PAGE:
Boredom Schmoredom (with yard debris)

For those of you who haven’t yet seen this series, the basic gist comes from Kim John Payne’s book, Simplicity Parenting, wherein he suggests that we give our children ample opportunities to experience a little boredom, or more precisely, to stave off such temporary feelings themselves, rather than being constantly entertained and absorbed by organized activities, TV, and video games.

Here’s what I wrote last year to inaugurate this series:

When we allow our children to experience a little boredom, we give them the opportunity to create something. When we abstain from filling every second of their day with some exciting activity, lesson, or entertainment, we allow our children to use their powerful minds to invent games, fantasy scenarios, and whole worlds of interactive play. And according Joseph Chilton Pearce, author of The Magical Child (among other important works), it is play which is the single most important activity for any child under seven. Not learning to read, not practicing arithmetic, not watching language videos, or some other Baby Einstein activity — just imaginative play. It is the result of eons of evolving as a species, and it is not only important for proper brain development, it is vital for survival as well.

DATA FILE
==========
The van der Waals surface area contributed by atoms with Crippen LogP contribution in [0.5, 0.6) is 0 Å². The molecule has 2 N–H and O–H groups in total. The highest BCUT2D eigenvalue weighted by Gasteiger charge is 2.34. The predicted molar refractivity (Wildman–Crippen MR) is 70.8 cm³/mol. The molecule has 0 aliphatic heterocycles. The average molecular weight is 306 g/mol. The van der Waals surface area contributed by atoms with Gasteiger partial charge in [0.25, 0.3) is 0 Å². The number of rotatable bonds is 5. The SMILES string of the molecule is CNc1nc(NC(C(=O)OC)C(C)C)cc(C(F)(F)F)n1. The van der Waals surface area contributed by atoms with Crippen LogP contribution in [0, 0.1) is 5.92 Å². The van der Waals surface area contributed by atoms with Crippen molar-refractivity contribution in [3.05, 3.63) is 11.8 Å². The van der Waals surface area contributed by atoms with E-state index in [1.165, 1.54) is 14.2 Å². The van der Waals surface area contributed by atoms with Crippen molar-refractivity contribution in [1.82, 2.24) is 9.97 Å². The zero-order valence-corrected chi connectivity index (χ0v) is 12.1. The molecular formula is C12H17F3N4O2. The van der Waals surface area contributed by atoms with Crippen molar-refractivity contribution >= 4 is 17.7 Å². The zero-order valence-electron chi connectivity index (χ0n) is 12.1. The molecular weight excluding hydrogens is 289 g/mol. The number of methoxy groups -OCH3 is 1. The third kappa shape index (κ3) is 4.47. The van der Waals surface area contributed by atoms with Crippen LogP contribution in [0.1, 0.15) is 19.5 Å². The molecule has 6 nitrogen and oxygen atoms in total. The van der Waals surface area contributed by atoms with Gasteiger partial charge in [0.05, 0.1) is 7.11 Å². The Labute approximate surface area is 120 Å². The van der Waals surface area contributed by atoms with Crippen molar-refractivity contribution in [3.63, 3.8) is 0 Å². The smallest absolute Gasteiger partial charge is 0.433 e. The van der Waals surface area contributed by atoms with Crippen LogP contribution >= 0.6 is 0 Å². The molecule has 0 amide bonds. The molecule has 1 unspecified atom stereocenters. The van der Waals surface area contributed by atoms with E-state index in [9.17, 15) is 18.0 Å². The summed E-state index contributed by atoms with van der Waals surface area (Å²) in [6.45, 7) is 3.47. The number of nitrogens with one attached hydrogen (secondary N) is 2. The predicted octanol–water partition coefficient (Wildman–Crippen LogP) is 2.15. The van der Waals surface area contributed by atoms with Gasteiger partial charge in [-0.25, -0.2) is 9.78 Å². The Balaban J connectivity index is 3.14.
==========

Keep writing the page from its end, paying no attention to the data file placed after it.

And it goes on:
When we get in the way of imaginative play, as we often do and [have been] encouraged to do by [nearly] every new pop-psychologist who [has] come down the line, we interrupt our children’s natural development, inhibit normal brain functioning, and handicap our children’s potential — permanently. However, if we, instead, support our children’s natural drive to play, interact, invent, and create, we offer them opportunities for potent developmental success, the likes of which most of us have never seen, and many of us cannot even imagine.

And the key to allowing imaginative play is — you guessed it — ample opportunities to first experience boredom. If we fill in all those momentary gaps with TV, movies, video games, organized activities, various lessons, and the like, we may avoid hearing our kids say they are bored, but we may just as likely be teaching them that boredom is a curse rather than a blessing. And we are certainly undercutting their opportunities for the best possible evolution of all their potentially amazing faculties. I don’t know about you, but to me that doesn’t sound like a decent trade.